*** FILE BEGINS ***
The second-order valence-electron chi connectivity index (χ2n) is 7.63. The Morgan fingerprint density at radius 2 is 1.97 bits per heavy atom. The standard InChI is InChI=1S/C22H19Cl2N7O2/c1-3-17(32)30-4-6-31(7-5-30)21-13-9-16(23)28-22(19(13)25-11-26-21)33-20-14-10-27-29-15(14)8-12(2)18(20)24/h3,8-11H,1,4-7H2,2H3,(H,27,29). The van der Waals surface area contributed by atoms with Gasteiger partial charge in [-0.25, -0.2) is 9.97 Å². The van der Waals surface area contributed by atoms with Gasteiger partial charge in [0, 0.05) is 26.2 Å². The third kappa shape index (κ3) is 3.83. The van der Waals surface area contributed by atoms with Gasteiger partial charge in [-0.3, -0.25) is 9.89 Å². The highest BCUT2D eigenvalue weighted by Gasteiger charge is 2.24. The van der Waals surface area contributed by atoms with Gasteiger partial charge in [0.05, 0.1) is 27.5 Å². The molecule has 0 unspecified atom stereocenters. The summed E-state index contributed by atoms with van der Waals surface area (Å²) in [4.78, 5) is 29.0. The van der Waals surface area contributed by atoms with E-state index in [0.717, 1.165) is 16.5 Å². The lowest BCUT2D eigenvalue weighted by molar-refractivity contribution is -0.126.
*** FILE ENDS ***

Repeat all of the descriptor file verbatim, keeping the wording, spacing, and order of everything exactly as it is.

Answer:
The second-order valence-electron chi connectivity index (χ2n) is 7.63. The Morgan fingerprint density at radius 2 is 1.97 bits per heavy atom. The standard InChI is InChI=1S/C22H19Cl2N7O2/c1-3-17(32)30-4-6-31(7-5-30)21-13-9-16(23)28-22(19(13)25-11-26-21)33-20-14-10-27-29-15(14)8-12(2)18(20)24/h3,8-11H,1,4-7H2,2H3,(H,27,29). The van der Waals surface area contributed by atoms with Gasteiger partial charge in [-0.25, -0.2) is 9.97 Å². The van der Waals surface area contributed by atoms with Gasteiger partial charge in [0, 0.05) is 26.2 Å². The third kappa shape index (κ3) is 3.83. The van der Waals surface area contributed by atoms with Gasteiger partial charge in [-0.3, -0.25) is 9.89 Å². The highest BCUT2D eigenvalue weighted by Gasteiger charge is 2.24. The van der Waals surface area contributed by atoms with Gasteiger partial charge in [0.05, 0.1) is 27.5 Å². The molecule has 0 unspecified atom stereocenters. The summed E-state index contributed by atoms with van der Waals surface area (Å²) in [4.78, 5) is 29.0. The van der Waals surface area contributed by atoms with E-state index in [0.717, 1.165) is 16.5 Å². The lowest BCUT2D eigenvalue weighted by molar-refractivity contribution is -0.126.